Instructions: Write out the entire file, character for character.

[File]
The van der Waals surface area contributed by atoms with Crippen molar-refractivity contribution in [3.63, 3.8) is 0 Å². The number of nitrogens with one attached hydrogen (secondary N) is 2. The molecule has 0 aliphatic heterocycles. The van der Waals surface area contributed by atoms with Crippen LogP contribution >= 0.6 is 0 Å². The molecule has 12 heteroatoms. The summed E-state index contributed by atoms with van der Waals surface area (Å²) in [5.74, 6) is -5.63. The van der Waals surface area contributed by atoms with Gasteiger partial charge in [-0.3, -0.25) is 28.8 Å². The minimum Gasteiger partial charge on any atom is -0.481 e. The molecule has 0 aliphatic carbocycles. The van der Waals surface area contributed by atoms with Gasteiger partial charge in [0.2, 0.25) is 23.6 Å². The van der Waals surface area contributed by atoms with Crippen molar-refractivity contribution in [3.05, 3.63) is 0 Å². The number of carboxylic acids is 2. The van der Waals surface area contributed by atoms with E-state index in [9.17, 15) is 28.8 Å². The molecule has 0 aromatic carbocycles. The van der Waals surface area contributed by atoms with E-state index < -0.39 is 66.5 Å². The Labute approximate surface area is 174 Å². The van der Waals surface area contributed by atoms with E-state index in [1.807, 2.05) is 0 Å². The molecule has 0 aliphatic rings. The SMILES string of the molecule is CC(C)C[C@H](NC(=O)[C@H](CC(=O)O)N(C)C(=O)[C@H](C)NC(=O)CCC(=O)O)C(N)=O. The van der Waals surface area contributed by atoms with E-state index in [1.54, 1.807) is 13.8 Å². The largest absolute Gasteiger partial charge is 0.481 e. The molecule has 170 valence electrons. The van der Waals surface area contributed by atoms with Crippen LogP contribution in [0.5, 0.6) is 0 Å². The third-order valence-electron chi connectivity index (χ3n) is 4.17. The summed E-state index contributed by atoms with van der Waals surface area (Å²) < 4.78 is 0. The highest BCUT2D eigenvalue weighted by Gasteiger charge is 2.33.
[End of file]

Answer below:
The van der Waals surface area contributed by atoms with Crippen molar-refractivity contribution in [3.63, 3.8) is 0 Å². The number of nitrogens with one attached hydrogen (secondary N) is 2. The molecule has 0 aliphatic heterocycles. The van der Waals surface area contributed by atoms with Crippen LogP contribution >= 0.6 is 0 Å². The molecule has 12 heteroatoms. The summed E-state index contributed by atoms with van der Waals surface area (Å²) in [5.74, 6) is -5.63. The van der Waals surface area contributed by atoms with Gasteiger partial charge in [-0.3, -0.25) is 28.8 Å². The minimum Gasteiger partial charge on any atom is -0.481 e. The molecule has 0 aliphatic carbocycles. The van der Waals surface area contributed by atoms with Gasteiger partial charge in [0.2, 0.25) is 23.6 Å². The van der Waals surface area contributed by atoms with Crippen molar-refractivity contribution in [3.05, 3.63) is 0 Å². The number of carboxylic acids is 2. The van der Waals surface area contributed by atoms with E-state index in [9.17, 15) is 28.8 Å². The molecule has 0 aromatic carbocycles. The van der Waals surface area contributed by atoms with E-state index < -0.39 is 66.5 Å². The Labute approximate surface area is 174 Å². The van der Waals surface area contributed by atoms with E-state index in [1.807, 2.05) is 0 Å². The molecule has 0 aliphatic rings. The SMILES string of the molecule is CC(C)C[C@H](NC(=O)[C@H](CC(=O)O)N(C)C(=O)[C@H](C)NC(=O)CCC(=O)O)C(N)=O. The van der Waals surface area contributed by atoms with E-state index in [1.54, 1.807) is 13.8 Å². The largest absolute Gasteiger partial charge is 0.481 e. The molecule has 170 valence electrons. The van der Waals surface area contributed by atoms with Crippen LogP contribution in [0.5, 0.6) is 0 Å². The third-order valence-electron chi connectivity index (χ3n) is 4.17. The summed E-state index contributed by atoms with van der Waals surface area (Å²) < 4.78 is 0. The highest BCUT2D eigenvalue weighted by Gasteiger charge is 2.33.